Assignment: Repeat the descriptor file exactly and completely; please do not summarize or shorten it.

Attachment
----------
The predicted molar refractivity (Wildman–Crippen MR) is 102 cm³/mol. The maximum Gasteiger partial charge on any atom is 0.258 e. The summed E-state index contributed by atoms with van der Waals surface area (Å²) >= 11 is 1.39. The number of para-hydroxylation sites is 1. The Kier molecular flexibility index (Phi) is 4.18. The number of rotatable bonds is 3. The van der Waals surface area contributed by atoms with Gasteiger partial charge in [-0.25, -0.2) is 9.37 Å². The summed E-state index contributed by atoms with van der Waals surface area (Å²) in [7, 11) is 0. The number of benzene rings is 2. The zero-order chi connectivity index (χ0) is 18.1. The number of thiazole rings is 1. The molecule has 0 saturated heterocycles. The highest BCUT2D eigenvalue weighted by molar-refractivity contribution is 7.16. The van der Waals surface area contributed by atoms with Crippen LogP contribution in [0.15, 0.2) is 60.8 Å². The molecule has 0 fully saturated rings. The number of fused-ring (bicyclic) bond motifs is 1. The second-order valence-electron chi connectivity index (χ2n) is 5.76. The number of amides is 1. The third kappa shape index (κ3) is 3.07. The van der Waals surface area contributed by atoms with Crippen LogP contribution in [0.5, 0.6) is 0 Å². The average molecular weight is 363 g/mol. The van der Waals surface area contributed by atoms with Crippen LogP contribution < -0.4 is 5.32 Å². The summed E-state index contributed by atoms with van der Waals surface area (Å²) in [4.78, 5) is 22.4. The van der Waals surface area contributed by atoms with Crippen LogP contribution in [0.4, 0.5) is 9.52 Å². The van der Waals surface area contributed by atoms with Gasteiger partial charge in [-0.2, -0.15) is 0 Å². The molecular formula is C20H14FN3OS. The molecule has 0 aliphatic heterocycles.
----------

The predicted molar refractivity (Wildman–Crippen MR) is 102 cm³/mol. The maximum Gasteiger partial charge on any atom is 0.258 e. The summed E-state index contributed by atoms with van der Waals surface area (Å²) >= 11 is 1.39. The number of para-hydroxylation sites is 1. The Kier molecular flexibility index (Phi) is 4.18. The number of rotatable bonds is 3. The van der Waals surface area contributed by atoms with Gasteiger partial charge in [-0.25, -0.2) is 9.37 Å². The summed E-state index contributed by atoms with van der Waals surface area (Å²) in [7, 11) is 0. The number of benzene rings is 2. The zero-order chi connectivity index (χ0) is 18.1. The number of thiazole rings is 1. The molecule has 0 saturated heterocycles. The highest BCUT2D eigenvalue weighted by molar-refractivity contribution is 7.16. The van der Waals surface area contributed by atoms with Crippen LogP contribution in [0.15, 0.2) is 60.8 Å². The molecule has 0 fully saturated rings. The number of fused-ring (bicyclic) bond motifs is 1. The second-order valence-electron chi connectivity index (χ2n) is 5.76. The number of amides is 1. The third kappa shape index (κ3) is 3.07. The van der Waals surface area contributed by atoms with Crippen LogP contribution in [0.5, 0.6) is 0 Å². The average molecular weight is 363 g/mol. The van der Waals surface area contributed by atoms with Crippen LogP contribution < -0.4 is 5.32 Å². The summed E-state index contributed by atoms with van der Waals surface area (Å²) in [4.78, 5) is 22.4. The van der Waals surface area contributed by atoms with Crippen LogP contribution in [0.4, 0.5) is 9.52 Å². The van der Waals surface area contributed by atoms with Gasteiger partial charge in [-0.2, -0.15) is 0 Å². The molecular formula is C20H14FN3OS. The molecule has 0 aliphatic heterocycles.